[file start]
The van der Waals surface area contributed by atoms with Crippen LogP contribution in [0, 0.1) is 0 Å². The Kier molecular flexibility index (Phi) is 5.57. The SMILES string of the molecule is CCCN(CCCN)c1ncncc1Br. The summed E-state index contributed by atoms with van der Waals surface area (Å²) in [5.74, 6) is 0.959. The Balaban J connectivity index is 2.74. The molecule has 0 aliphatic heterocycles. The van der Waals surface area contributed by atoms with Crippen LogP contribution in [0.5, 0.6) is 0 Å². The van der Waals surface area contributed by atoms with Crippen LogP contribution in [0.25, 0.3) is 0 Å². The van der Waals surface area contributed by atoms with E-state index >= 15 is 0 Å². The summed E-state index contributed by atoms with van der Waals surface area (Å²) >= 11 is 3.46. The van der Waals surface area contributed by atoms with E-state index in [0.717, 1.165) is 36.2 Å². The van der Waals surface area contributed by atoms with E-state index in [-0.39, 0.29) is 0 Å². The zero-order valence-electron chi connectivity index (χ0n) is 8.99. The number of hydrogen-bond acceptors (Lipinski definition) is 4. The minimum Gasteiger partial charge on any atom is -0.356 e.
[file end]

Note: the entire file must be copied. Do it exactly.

The van der Waals surface area contributed by atoms with Crippen LogP contribution in [0, 0.1) is 0 Å². The Kier molecular flexibility index (Phi) is 5.57. The SMILES string of the molecule is CCCN(CCCN)c1ncncc1Br. The summed E-state index contributed by atoms with van der Waals surface area (Å²) in [5.74, 6) is 0.959. The Balaban J connectivity index is 2.74. The molecule has 0 aliphatic heterocycles. The van der Waals surface area contributed by atoms with Crippen LogP contribution in [0.5, 0.6) is 0 Å². The van der Waals surface area contributed by atoms with Crippen LogP contribution in [0.25, 0.3) is 0 Å². The van der Waals surface area contributed by atoms with E-state index >= 15 is 0 Å². The summed E-state index contributed by atoms with van der Waals surface area (Å²) >= 11 is 3.46. The van der Waals surface area contributed by atoms with E-state index in [0.717, 1.165) is 36.2 Å². The van der Waals surface area contributed by atoms with E-state index in [-0.39, 0.29) is 0 Å². The zero-order valence-electron chi connectivity index (χ0n) is 8.99. The number of hydrogen-bond acceptors (Lipinski definition) is 4. The minimum Gasteiger partial charge on any atom is -0.356 e.